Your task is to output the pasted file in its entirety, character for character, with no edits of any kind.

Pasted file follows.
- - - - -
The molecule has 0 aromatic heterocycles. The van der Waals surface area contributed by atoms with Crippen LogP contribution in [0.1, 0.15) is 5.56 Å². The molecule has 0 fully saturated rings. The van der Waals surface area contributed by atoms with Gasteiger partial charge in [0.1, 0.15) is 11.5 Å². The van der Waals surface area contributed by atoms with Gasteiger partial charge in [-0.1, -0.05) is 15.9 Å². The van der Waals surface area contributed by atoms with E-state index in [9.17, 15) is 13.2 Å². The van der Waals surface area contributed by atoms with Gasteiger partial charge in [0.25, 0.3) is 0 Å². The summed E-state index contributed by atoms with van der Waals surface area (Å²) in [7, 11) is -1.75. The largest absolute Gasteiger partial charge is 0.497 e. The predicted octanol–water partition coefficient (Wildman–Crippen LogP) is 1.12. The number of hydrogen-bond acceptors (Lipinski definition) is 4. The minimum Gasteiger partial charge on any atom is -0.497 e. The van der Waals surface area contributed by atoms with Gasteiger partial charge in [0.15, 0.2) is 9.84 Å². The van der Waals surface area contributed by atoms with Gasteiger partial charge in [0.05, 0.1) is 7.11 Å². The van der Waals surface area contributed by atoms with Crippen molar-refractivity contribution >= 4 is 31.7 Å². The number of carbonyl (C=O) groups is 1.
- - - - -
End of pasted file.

The molecule has 0 aromatic heterocycles. The van der Waals surface area contributed by atoms with Crippen LogP contribution in [0.1, 0.15) is 5.56 Å². The molecule has 0 fully saturated rings. The van der Waals surface area contributed by atoms with Gasteiger partial charge in [0.1, 0.15) is 11.5 Å². The van der Waals surface area contributed by atoms with Gasteiger partial charge in [-0.1, -0.05) is 15.9 Å². The van der Waals surface area contributed by atoms with E-state index in [9.17, 15) is 13.2 Å². The van der Waals surface area contributed by atoms with Gasteiger partial charge in [0.25, 0.3) is 0 Å². The summed E-state index contributed by atoms with van der Waals surface area (Å²) in [7, 11) is -1.75. The largest absolute Gasteiger partial charge is 0.497 e. The predicted octanol–water partition coefficient (Wildman–Crippen LogP) is 1.12. The number of hydrogen-bond acceptors (Lipinski definition) is 4. The minimum Gasteiger partial charge on any atom is -0.497 e. The van der Waals surface area contributed by atoms with Gasteiger partial charge in [0.15, 0.2) is 9.84 Å². The van der Waals surface area contributed by atoms with Gasteiger partial charge in [0.05, 0.1) is 7.11 Å². The van der Waals surface area contributed by atoms with Crippen molar-refractivity contribution >= 4 is 31.7 Å². The number of carbonyl (C=O) groups is 1.